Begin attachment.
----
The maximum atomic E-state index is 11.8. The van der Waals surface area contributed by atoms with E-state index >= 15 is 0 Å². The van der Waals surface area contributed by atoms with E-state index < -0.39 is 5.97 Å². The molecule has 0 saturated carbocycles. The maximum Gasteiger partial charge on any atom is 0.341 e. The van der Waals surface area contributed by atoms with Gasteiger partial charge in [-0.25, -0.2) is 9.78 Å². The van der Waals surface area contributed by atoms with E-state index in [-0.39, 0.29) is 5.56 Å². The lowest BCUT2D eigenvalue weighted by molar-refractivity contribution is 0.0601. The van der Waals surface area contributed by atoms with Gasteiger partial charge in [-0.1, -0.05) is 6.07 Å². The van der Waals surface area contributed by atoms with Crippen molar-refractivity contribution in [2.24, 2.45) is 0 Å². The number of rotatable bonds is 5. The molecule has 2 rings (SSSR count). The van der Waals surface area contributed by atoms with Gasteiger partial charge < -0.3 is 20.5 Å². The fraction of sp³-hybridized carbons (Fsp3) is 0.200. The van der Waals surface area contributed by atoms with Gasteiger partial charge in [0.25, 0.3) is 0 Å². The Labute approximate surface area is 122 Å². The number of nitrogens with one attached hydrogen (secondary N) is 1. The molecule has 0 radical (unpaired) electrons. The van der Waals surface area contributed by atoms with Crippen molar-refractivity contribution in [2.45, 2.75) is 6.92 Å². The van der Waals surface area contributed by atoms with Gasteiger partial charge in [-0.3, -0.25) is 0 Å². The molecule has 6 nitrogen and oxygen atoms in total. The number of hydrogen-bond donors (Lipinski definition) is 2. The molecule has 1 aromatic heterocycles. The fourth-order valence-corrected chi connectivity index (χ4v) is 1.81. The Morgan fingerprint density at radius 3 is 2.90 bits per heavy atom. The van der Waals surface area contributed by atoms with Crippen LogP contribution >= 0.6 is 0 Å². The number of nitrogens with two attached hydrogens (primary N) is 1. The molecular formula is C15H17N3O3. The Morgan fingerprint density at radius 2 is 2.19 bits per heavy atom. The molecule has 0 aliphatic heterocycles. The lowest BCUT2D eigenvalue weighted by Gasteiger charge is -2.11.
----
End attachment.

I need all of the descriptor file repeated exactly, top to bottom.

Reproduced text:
The maximum atomic E-state index is 11.8. The van der Waals surface area contributed by atoms with E-state index >= 15 is 0 Å². The van der Waals surface area contributed by atoms with E-state index < -0.39 is 5.97 Å². The molecule has 0 saturated carbocycles. The maximum Gasteiger partial charge on any atom is 0.341 e. The van der Waals surface area contributed by atoms with Gasteiger partial charge in [-0.25, -0.2) is 9.78 Å². The van der Waals surface area contributed by atoms with E-state index in [-0.39, 0.29) is 5.56 Å². The lowest BCUT2D eigenvalue weighted by molar-refractivity contribution is 0.0601. The van der Waals surface area contributed by atoms with Gasteiger partial charge in [-0.1, -0.05) is 6.07 Å². The van der Waals surface area contributed by atoms with Crippen molar-refractivity contribution in [2.24, 2.45) is 0 Å². The number of rotatable bonds is 5. The molecule has 2 rings (SSSR count). The van der Waals surface area contributed by atoms with Gasteiger partial charge < -0.3 is 20.5 Å². The fraction of sp³-hybridized carbons (Fsp3) is 0.200. The van der Waals surface area contributed by atoms with Gasteiger partial charge in [0.25, 0.3) is 0 Å². The Labute approximate surface area is 122 Å². The number of nitrogens with one attached hydrogen (secondary N) is 1. The molecule has 0 radical (unpaired) electrons. The van der Waals surface area contributed by atoms with Crippen molar-refractivity contribution in [2.45, 2.75) is 6.92 Å². The van der Waals surface area contributed by atoms with Gasteiger partial charge in [-0.3, -0.25) is 0 Å². The molecule has 6 nitrogen and oxygen atoms in total. The number of hydrogen-bond donors (Lipinski definition) is 2. The molecule has 1 aromatic heterocycles. The fourth-order valence-corrected chi connectivity index (χ4v) is 1.81. The Morgan fingerprint density at radius 3 is 2.90 bits per heavy atom. The van der Waals surface area contributed by atoms with Crippen LogP contribution >= 0.6 is 0 Å². The number of nitrogens with two attached hydrogens (primary N) is 1. The molecular formula is C15H17N3O3. The Morgan fingerprint density at radius 2 is 2.19 bits per heavy atom. The molecule has 0 aliphatic heterocycles. The lowest BCUT2D eigenvalue weighted by Gasteiger charge is -2.11.